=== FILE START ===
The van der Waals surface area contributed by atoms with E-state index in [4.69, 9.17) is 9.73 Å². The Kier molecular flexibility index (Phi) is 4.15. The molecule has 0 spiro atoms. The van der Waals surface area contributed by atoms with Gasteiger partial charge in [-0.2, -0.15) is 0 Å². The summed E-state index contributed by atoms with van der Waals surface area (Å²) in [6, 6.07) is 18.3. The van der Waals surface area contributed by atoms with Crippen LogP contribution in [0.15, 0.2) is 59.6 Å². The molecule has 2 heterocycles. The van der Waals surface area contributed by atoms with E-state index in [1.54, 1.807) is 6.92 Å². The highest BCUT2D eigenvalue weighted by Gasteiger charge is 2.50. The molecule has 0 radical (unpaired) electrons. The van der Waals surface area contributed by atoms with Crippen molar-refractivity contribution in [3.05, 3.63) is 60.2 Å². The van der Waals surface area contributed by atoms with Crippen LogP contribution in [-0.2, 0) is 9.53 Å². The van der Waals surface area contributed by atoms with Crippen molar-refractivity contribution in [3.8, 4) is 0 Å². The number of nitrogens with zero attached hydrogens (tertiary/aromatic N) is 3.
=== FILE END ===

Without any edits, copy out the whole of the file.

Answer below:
The van der Waals surface area contributed by atoms with E-state index in [4.69, 9.17) is 9.73 Å². The Kier molecular flexibility index (Phi) is 4.15. The molecule has 0 spiro atoms. The van der Waals surface area contributed by atoms with Gasteiger partial charge in [-0.2, -0.15) is 0 Å². The summed E-state index contributed by atoms with van der Waals surface area (Å²) in [6, 6.07) is 18.3. The van der Waals surface area contributed by atoms with Crippen LogP contribution in [0.15, 0.2) is 59.6 Å². The molecule has 2 heterocycles. The van der Waals surface area contributed by atoms with E-state index in [1.54, 1.807) is 6.92 Å². The highest BCUT2D eigenvalue weighted by Gasteiger charge is 2.50. The molecule has 0 radical (unpaired) electrons. The van der Waals surface area contributed by atoms with Crippen molar-refractivity contribution in [3.05, 3.63) is 60.2 Å². The van der Waals surface area contributed by atoms with Crippen LogP contribution in [-0.2, 0) is 9.53 Å². The van der Waals surface area contributed by atoms with Crippen molar-refractivity contribution in [3.8, 4) is 0 Å². The number of nitrogens with zero attached hydrogens (tertiary/aromatic N) is 3.